Friday, September 29, 2017


About once a week while driving to work I see a couple out for a morning stroll. This morning was a cool September day after a stretch of much too hot and humid ones. The street where I see them in North Oakland is tree-lined and leaves cover the sidewalk. I never get a very good look at them. Since I’m driving it is almost always from behind, then a sideways glance as I go past, followed by a quick vision in my mirror, then I go about my day. As a result it’s difficult for me to get a handle on them.

He is tall and very thin, with very long white hair. He has some sort of physical disability. His hips seem to lean to one side and he limps along with very short steps. The hair and physique makes me think he is older than I am but that may not be true. The woman with him looks younger. She may be his wife, or his daughter, or simply a friend. She may be a physical therapist who comes once a week to help him out. She holds onto his arm, lightly as they move.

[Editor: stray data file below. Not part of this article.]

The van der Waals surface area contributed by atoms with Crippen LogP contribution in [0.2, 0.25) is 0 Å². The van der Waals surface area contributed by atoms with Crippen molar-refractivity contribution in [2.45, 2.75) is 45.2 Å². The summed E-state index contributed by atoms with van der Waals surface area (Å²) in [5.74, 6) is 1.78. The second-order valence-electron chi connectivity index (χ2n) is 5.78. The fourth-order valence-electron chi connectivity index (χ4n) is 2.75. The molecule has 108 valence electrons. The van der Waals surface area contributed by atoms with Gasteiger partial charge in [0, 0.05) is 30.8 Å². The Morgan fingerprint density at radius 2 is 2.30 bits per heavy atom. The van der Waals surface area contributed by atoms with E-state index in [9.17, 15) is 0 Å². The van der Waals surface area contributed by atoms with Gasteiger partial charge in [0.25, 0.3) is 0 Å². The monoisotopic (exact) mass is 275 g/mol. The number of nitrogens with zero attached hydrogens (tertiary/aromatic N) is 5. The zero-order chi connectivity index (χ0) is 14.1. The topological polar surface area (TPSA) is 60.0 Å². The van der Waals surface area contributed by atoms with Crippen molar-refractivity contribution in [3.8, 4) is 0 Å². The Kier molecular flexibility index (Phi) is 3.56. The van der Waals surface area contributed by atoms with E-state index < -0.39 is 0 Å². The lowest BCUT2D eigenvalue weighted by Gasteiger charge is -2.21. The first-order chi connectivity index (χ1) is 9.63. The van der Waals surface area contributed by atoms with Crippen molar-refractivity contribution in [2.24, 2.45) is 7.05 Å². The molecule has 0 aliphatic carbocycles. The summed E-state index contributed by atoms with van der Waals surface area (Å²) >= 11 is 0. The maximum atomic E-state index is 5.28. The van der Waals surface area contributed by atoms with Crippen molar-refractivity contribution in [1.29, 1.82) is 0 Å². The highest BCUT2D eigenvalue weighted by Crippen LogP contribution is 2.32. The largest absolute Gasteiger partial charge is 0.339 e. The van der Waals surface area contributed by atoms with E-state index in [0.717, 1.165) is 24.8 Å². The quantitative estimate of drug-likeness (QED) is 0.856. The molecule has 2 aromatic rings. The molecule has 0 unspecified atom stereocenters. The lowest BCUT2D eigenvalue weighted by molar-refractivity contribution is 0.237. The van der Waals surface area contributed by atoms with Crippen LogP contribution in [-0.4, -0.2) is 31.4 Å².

And move they do. What strikes me most about this is how quickly they seem to be moving. Short, shuffling steps, but fast, churning up the autumn leaves. Whatever difficulty he may have, it’s obvious he is going somewhere, even if it’s just the end of the block. Perhaps I’m reading into it, given that I see such a brief moment of their day, but I always feel a sense of the joy of simply being in motion.

Thursday, September 28, 2017

Reflections and Projections on Writing

In my previous post I mentioned that I am reading The Crow’s Dinner by Jonathan Carroll. As an author he is difficult to describe. At bookstores I have seen his novels filed with Horror, with Science Fiction and Fantasy, and with contemporary literature. Magical realism probably comes closest to defining his genre, but even that doesn’t quite get it right.

The new book is different than his others. It is a collection of short, some very short, essays that he used to publish regularly on I read them pretty regularly at one point but over time I had gotten way behind. The book is 500-plus pages of one to two page essays. He wrote a lot of these. I kind of love them.